2. SaltinWound says:

    Does corrupt purpose matter for Trump since in his case there is also a documentary aspect?

    • Cosmo Le Cat says:

      IANAL, but in considering a charge of seditious conspiracy against Trump, his corrupt purpose is much more direct than the typical J6 tourist facing that same charge.

      The dissenting opinion says a defendant can act “corruptly” only if the benefit he intends to procure is a “financial, professional, or exculpatory advantage.” Clearly, Trump’s intention was to procure all those advantages for himself, whereas the tourists were not seeking those benefits for themselves or their close associates.

      Trump had a duty, per his oath of office, which the riotous tourists generally did not. He acted corruptly by broadcasting lies about the election being stolen, by urging Pence to violate the constitution, by inciting a riot at the capital, by lying about Pence, and by the fake elector conspiracy, plus he helped ensure the success of the rioters by failing to call in the national guard in a timely way or taking other steps to dispel the riot.

  3. OldTulsaDude says:

    Thankfully, we still have a judicial review process. It is disheartening to me to see judges (and others) who look for ways to benefit their personal biases. But democracy is sloppy. The Achille’s heel of both democratic republics and democracies lies in reliance upon “good faith”, that is, to work, both types of government require individuals who place country above party and above personal gain.

    This is a message that should still be taught in schools. Sadly, it is not.

    • Peterr says:

      Nice GOP talking point at the end there.

      From what I hear from the many educators with whom I interact, in four different states, what you describe *is* what is taught, and is exactly what pisses off the GOP, who do not want any messy realities like these to distract people from the vision of Pure and Godly American Exceptionalism that they would prefer be uncritically accepted.

      The sloppiness of democratic republics and democracies is what DeSantis and others are trying to avoid talking about. They want to stamp it out with laws that say “Don’t say gay” or “No criticizing the founding fathers” or “no talking about anything related to race that might make a white snowflake (or, more properly, a white snowflake’s parents) uncomfortable.”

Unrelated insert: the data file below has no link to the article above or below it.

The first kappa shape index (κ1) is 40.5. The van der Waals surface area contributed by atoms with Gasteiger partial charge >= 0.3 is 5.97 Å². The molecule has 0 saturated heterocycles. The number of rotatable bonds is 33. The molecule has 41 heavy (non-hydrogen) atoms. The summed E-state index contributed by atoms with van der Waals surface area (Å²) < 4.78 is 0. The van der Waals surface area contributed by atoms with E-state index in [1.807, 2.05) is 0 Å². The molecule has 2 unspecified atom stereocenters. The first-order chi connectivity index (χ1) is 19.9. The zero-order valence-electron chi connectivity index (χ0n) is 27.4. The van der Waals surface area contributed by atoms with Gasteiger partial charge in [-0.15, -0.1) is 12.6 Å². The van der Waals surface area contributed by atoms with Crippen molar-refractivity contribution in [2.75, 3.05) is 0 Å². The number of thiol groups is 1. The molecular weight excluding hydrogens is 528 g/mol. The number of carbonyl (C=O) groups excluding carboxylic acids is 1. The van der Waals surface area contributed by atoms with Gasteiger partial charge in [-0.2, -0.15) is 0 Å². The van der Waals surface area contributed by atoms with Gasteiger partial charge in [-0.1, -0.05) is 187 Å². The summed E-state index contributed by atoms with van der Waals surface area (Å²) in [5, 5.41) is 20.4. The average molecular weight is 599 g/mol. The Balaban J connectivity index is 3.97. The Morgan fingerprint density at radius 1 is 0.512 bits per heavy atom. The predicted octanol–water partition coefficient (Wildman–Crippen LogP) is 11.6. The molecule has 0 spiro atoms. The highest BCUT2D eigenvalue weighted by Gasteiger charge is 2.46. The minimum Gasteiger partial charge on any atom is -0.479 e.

• earlofhuntingdon says:

        The whole democracy vs. a republic argument is a distraction. It doesn’t affect daily life for most people. What the right wing seems to use it for is to excuse and empower their excesses.

      • oldtulsadude says:

        I don’t grasp how what I said can in any way be construed as a GOP talking point when it is the right wing judges and state legislators abusing their power for the benefit of their bias. No schools I know teach that.

  4. Ginevra diBenci says:

    J6 rioters and cop assaulters arguably stood (and saw themselves as standing) to benefit directly by Trump’s installation as president in defiance of the election. He was known to pardon those who had crimed on his behalf, and had promised on 2016 campaign trail to take care of anyone who took violent action against protestors at his rallies. (Never mind that he had no intention of following through; his followers believe the promises and seem blind to the relentless betrayals.)

    • Rayne says:

      There have been direct benefits for many of the insurrectionists — the ones who were at the upper end of the socioeconomic scale, like the dame who chartered a plane to D.C. for the event. They were the targeted beneficiaries of Trump’s tax cuts and other policies which rolled back regulations.

      And of course there is the white supremacy, though I doubt the court would want to touch on this privilege Trump implicitly assures his base, assuming they’re even aware this is at the heart of Trump’s fascist appeal.

      • elcajon64 says:

        I don’t think it’s a stretch to assume most of them (not just the chartered jet-set) expected to procure a direct benefit. Even if that benefit was to maintain any particular status quo or simply stymie the other side.

        • Rayne says:

          Yes, another benefit which has incalculable value is that of fandom. Many of the insurrectionists found value in participating as a member of a fan base, like showing up at a football game for one’s favorite team hoping their team will win with adequate psychological support from fandom. How does one argue that in court, especially when many can’t or won’t articulate specifics about their fandom identity?

          • Troutwaxer says:

            If you’re White (and also a shitty human being) you might imagine a value in risking money/time/jail to defend White privilege. I don’t see it but apparently they do.

            • Rayne says:

              You don’t see the benefit but apparently some shitty humans are willing to do all manner of illegal things because they perceive a benefit, even killing for it.

      • earthworm says:

        it has been my contention all along that the insurrectionists planned to be rewarded for their presence on 1/6, and the voluminous photos/videos of their presence in the capitol were intended as receipts, for later pay-offs. what these people were doing was criminal; normally, evidence of criminal acts is destroyed if possible.
        in this case it was to be used to collect rewards at some future point in time from a trump government.

    • earlofhuntingdon says:

      “In defiance of the election” is a key observation. Winning outright would have been nice – but normal. “Winning” despite losing – and in defiance of the law – would have demonstrated considerably more power, which is what followers demand in their absolute ruler.

      A fringe benefit is that it allows them to imagine themselves with the same power, when they come in conflict with those they dislike or hate in their own lives.

    • John B. says: